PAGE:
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Newspaper Page Text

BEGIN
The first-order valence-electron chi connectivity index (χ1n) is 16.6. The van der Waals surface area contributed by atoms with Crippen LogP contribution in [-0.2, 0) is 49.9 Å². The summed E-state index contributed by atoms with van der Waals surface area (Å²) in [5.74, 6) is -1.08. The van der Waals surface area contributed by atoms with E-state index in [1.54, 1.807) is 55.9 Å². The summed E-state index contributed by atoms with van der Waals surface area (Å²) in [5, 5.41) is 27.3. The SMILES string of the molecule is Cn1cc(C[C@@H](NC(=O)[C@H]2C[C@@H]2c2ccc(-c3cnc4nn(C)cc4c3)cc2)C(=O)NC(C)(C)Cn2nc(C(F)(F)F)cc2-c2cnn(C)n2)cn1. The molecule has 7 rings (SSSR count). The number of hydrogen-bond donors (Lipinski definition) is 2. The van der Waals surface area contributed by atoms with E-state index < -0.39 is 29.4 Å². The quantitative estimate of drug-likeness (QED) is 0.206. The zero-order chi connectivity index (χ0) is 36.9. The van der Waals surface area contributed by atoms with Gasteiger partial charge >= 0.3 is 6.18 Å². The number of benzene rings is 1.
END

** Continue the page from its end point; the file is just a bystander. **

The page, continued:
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VOL. XXIV. NO. 10. A PROMISING TOWN IN DOUGLAS COUNTY, WASHINGTON PROSPERITY AND COMFORT IN THE VICINITY OP KRUPP, DOUGLAS COUNTY, WASHINGTON. Throughout the whole state of Washington there are growing towns whose future growth and importance are apparent and whose citizens are working shoulder to shoulder to build them up and to develop the adjacent territory to the highest state of prosperity, assuring them a large and ever increasing trade Of Krupp, we could say no less; it is an enterprising town and its futuure is assured through the fine surrounding country, where the sources of income to the tiller of the soil are many and varied, including orcharding, grain raising, stock raising, etc. The above view depicts a delightful picture—one calculated to assure the reader what there actually is to be seen at Krupp, Washington. Fuller information regarding the town and environments given in the article below THE history of Krupp and the vici nity tributary thereto, from an agricultural standpoint, is of com paratively recent origin, while as a stock raising section it dates back to 1879, when Henry Mar lin drove a bunch of cattle from The Dalles, Oregon, and squatted on a por tion of the meadow land adjoining the present townsite of Krupp. Later, in 1876, Mr. Marlln sold his right to the land and his herd of cattle to George Urquhart, under whose management and the later ownership of Urquhart Broth ers the herd was increased to about 4,000 in 1888, with the present location as headquarters; from which time on, owing to overstocking and too many cayuses, the cattle business ceased to be very profitable, although cattle have been run in a desultory way up until the arrival of the man with the plow, for whom it remained to show what the country would produce. "Whatever his misgivings may have been to begin with he has demonstrated that with proper and suitable cultivation the vol canic ash soil of proper depth will pro duce from 20 to 30 bushels of wheat per acre, with 40 bushels in favorable sea sons. With a very modest beginning of 45,000 bushels in 1901, he has in creased his output until his sixth crop WENATCHEE, WASHINGTON, MAY 15, 1907. The Town of Krupp and Its Environments marketed at this station in round num bers amounted to 750,000 bushels. While it is probable that he will not double the amount marketed last year, there is no doubt but he will add one-half more to it in the near future, as there is more good agricultural land tributary to Krupp than to any other point along the Great Northern railroad. With the exchange of the products of the adjoin ing country, and the addition of wool and livestock, the future of our farm ing industry is very flattering. Krupp is situated in the extreme east ern part of Douglas county, on the Great Northern railroad. It is built on a formation of volcanic ash soil and stone underlaid by a strata of gravel, thereby giving it a natural drainage and affording an abundance of pure cold water; with a fine stream of clear spring water flowing through the town site, thus giving the people of the town and surrounding country plenty of water for their stock and lawns without the expense of pumping from deep wells, and also enabling them to put up the very best of ice at a minimum cost. The greatest industry contributing to the welfare of the citizens of Krupp is wheat raising, although stock and wool men are well represented, Peterson Bros, and Urquhart Bros, being the principal stockmen. There are now four large companies buying wheat at this point, each owning large, warehouses, and at least two other companies will be rep resented here for the fall season of the current year. We have a good hotel, two banks very strong financially, three general mer chandise stores, barber shop, drug store, harness store, meat market, furni ture store, a doctor, a lawyer, a real estate office, a saloon, blacksmith shop, livery barn and photographer. We have a good school and churches. One important thing lacking is a good flour mill. There is no doubt but that we will market close to one and one-half million bushels of wheat within the next three years, thus affording an abundance of grain. The people owning the town site will donate a location anywhere along the stream flowing through the town and also a free right of way to the railway track. We have a large local trade for flour and feed and with Seattle with an export market so near! by there is certainly a golden oppor tunity awaiting the arrival of a mill man. The entire village and farming community will give loyal support to the industry. Adjoining the townsite is George Ur quhart's irrigated ranch, consisting of 50c per Year; 5c the Copy. a young orchard of twelve to fifteen hundred acres of Irrigable land in the valley adjacent to Krupp, sufficient to support many families and at the same time furnish the village and vicinity all the fruit and vegetables they can use at a very reasonable cost. Any person anticipating settling in the west will make a mistake if he fails to investigate the opportunities Krupp and vicinity has to offer. Irrigation has its drawbacks and set backs like everything else. Sometimes the land is alkaline; sometimes it suffers from seepage and becomes water-logged on account of having an impervious sub soil which will not permit the water to drain away; certain low-lying lands suf fer from late frosts and are therefore suited only for raising alfalfa, potatoes and vegetables, which, while very profit able In themselves, oring a good re turn if they make a profit of $20 to $50 or $60 per acre. The ideal land for suc cess in fruit raising by irrigation is a mellow, friable, sage-brush loam, pos sessing sufficient slope to carry the irri gation water over it and from It. Even the poorer classes of irrigated land are profitable, but not nearly to the extent of the better classes which are suitable for fruit tree growth.